I mentioned in an earlier post that I’m taking author Mark Dawson’s Facebook ad course. It’s been incredibly helpful for a variety of different reasons. I’ve no affiliation with Mark—I’m just trying to figure out what the heck I’m doing on Facebook…a platform I dislike, but would like to be able to use to my advantage. The course is closed for registration now (he’s trying to keep it manageable so that he can directly assist enrolled students), but he does have a free mini course which I also took and found useful.
One of the things the course has done is force me do certain spring cleaning tasks that I should have been doing all along. Mark explains the concept of landing pages, for one. If we’re running an ad to increase subscriptions to our mailing list, the landing page would be a very basic page on our website that only allows the option of either closing the window or subscribing to the newsletter. An incentive for signing up, like a free book, would be included in the deal.
The landing page when running a Facebook ad for sales generation is our book’s sales page on Amazon. Mark recommended making sure that this page was in very good shape. The ad that I’m getting ready to run will promote a box set of mine (this is another recommendation from Mark.) So I had to look at the sales page as if I’d never seen it before and make sure it was ready for potential readers.
I found that it had a long way to go. Actually, I discovered that all of my book pages had a ways to go in terms of being attractive to potential readers. I also learned that, sadly, it took a lot of work to spruce them up.
I’ve gone through all of my self-published book pages at this point and made changes to the book/product description, the editorial reviews, and my own “about the author.” My Penguin book pages should also be touched up, so I’ll have to handle that next. I was surprised, as a matter of fact, to see that I could tidy them up. Since I hadn’t been the one to put them up on retail sites to begin with, it was nice to know that I could make changes to them.
Here is what I did:
Checked my “Look Inside.” Had I ever once looked inside my look inside? No. As I suspected, it was chockfull with copyright info, etc. Typical boring front matter stuff. Mark (and others I’ve read and tweeted on the subject) explains that this is valuable real estate and should be treated as such. I still went light on the ad copy stuff, although I did mention my newsletter and the incentive for signing up. I moved the front matter for the box set to the back of the book to make more room for a real sample read. I’ll do the same for the other books when I make time. We also want to make sure that this sample has no typos or formatting issues or anything else that will make readers want to stop reading.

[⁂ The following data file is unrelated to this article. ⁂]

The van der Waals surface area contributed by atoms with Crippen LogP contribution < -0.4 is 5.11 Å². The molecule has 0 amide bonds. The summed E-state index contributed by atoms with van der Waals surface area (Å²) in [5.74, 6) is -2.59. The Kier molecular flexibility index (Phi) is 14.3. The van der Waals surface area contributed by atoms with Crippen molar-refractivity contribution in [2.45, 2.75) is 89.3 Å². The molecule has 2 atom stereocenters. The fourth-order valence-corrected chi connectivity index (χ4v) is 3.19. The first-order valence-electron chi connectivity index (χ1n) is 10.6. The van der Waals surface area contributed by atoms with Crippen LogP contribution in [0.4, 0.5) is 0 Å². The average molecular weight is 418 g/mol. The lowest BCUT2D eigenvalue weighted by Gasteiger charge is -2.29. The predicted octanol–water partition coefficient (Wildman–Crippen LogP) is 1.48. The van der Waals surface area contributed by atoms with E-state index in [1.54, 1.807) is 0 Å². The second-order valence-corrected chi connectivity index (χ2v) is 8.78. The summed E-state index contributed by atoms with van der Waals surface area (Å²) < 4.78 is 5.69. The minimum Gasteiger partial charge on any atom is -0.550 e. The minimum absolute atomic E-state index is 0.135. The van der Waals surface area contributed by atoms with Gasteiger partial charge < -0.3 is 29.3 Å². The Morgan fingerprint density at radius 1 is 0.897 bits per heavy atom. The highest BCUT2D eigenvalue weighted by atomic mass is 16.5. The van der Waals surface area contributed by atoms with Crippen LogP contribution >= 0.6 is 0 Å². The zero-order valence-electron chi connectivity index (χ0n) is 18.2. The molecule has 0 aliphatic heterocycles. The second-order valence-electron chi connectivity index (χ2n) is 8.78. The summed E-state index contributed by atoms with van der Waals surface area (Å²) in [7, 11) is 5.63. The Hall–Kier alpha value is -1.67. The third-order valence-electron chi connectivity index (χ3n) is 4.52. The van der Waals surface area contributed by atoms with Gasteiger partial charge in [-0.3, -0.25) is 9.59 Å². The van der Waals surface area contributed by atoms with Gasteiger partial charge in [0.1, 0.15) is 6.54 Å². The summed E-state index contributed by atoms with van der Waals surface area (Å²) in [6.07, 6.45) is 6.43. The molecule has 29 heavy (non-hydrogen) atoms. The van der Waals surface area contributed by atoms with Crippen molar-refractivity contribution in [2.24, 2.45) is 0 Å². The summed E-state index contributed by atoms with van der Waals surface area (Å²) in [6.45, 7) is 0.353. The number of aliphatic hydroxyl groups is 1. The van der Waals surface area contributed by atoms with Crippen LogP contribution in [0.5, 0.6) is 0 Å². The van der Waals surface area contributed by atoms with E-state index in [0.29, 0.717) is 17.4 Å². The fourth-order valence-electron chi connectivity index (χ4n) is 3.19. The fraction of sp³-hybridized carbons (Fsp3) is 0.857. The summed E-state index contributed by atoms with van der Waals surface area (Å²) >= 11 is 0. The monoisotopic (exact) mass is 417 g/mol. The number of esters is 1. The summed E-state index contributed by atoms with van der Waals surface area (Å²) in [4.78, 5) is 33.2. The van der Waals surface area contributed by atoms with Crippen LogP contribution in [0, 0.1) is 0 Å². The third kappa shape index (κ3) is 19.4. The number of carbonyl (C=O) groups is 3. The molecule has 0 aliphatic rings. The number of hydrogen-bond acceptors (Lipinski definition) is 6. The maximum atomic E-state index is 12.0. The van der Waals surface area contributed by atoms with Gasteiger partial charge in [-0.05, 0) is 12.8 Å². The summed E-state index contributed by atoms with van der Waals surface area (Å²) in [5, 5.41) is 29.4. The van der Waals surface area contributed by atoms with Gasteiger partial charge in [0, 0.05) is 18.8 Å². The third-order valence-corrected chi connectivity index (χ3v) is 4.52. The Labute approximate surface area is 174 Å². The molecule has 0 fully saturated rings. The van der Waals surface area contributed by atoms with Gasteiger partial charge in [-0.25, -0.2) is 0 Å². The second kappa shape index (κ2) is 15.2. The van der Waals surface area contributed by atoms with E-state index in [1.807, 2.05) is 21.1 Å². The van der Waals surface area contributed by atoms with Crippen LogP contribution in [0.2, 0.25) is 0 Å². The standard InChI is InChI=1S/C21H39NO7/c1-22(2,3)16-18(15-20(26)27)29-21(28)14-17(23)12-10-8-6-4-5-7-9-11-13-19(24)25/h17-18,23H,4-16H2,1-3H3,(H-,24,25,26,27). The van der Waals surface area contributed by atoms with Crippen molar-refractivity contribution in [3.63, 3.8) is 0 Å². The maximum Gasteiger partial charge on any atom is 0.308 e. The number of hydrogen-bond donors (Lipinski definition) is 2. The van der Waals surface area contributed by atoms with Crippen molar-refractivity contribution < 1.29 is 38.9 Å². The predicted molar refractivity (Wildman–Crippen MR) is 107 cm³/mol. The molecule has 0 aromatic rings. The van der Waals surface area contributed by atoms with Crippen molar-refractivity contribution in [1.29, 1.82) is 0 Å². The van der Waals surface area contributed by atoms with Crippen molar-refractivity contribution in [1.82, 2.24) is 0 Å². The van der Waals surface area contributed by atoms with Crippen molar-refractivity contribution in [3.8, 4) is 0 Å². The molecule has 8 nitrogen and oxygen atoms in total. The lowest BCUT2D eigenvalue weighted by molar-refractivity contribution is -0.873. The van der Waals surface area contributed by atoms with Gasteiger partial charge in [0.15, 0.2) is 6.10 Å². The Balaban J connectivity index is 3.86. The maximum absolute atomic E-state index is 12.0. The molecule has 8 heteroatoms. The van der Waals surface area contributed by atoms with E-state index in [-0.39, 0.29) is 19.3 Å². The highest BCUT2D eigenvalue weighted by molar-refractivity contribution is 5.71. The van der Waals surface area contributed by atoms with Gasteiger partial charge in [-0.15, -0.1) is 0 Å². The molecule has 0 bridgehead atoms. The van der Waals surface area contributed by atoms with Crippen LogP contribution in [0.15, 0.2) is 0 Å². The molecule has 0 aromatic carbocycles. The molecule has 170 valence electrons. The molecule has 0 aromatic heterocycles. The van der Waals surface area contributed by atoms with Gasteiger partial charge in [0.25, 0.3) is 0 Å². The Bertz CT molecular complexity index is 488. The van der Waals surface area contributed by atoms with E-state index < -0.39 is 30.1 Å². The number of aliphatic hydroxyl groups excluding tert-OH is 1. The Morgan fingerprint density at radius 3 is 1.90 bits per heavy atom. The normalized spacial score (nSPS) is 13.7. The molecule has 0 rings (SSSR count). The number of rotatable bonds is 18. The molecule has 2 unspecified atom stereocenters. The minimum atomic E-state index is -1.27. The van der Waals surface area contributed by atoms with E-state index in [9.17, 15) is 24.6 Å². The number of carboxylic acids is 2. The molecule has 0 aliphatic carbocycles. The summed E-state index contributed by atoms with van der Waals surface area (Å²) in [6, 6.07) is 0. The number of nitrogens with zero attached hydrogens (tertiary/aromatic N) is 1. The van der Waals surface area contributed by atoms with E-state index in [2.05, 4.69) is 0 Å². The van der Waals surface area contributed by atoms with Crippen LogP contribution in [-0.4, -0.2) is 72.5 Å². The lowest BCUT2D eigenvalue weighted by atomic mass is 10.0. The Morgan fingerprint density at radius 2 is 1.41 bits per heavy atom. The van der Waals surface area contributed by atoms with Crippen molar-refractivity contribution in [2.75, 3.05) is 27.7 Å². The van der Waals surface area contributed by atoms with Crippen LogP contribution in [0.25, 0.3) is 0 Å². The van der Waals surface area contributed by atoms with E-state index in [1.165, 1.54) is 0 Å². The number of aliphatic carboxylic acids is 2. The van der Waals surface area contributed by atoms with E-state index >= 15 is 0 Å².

I tweaked my book/product description through my KDP dashboard. Although I liked the descriptions I’d written, I decided that they weren’t particularly visually appealing. The box set, in particular, was sort of a mess. I used some very, very basic html code to make book titles in the set bold, etc. You can look here to see the results. Another thing I did was to use a little social proof. Since this is a box set and, as yet, an unreviewed box set, it made sense to add up the reviews for the books that comprised the set. Those three books had over 650 five-star reviews between them and it was dumb of me not to mention that.
So, on to social proof. My other books have plenty of reviews so I don’t list the social proof in the first line of the book description like I did for the unreviewed box set. I feel like readers can see the stars on their own, right at the top of the page. So I put the social proof down in the editorial reviews section. That’s the section that…get this…I was not using for any of my books. That’s right. I hadn’t gotten around to it, so it was completely empty. Just FYI, if you haven’t gotten around to it either, you access it through your Amazon Author Central…go to Books and then to Editorial Reviews, then click the add button. In the past, I’d simply let the reader reviews be the only reviews on the page. It’s true that I hadn’t made time to fill the section out, but it’s also true that I dislike marketing, dislike social proof. It seems like bragging and I was raised to be the modest Southern lady. It’s important to become someone different when we market.
So…say you have a series. You can add up the four and five star reviews for all the books in your series and make that the opening line of your book description. So I’ve got “Readers love Myrtle – over 1500 4 and 5 star reviews.” That’s it. That’s all we need. The code for that is: <h3><i>Amazon readers love this series – over 1500 4 and 5 star reviews</i></h3> If you want to check your code as you type it to see how it would look on Amazon, Mark Dawson shares a helpful site: http://ablurb.github.io/ . I found it very useful. It also has all the tags you can share listed on the site. I spent a good deal of time experimenting.
Next was my bio. It was…okay. I rewrote it to make it stronger.
Then I went through all of my self-published books and did the same thing.
It did take me a while. But I feel like the results were worth it. Moving forward, it’ll take a lot less time to handle this because I’ll do it as I’m publishing new books.
Have you been to your book’s sale page recently? How did it look? What are you working on now?
Tips for cleaning up our Amazon book page: Click To Tweet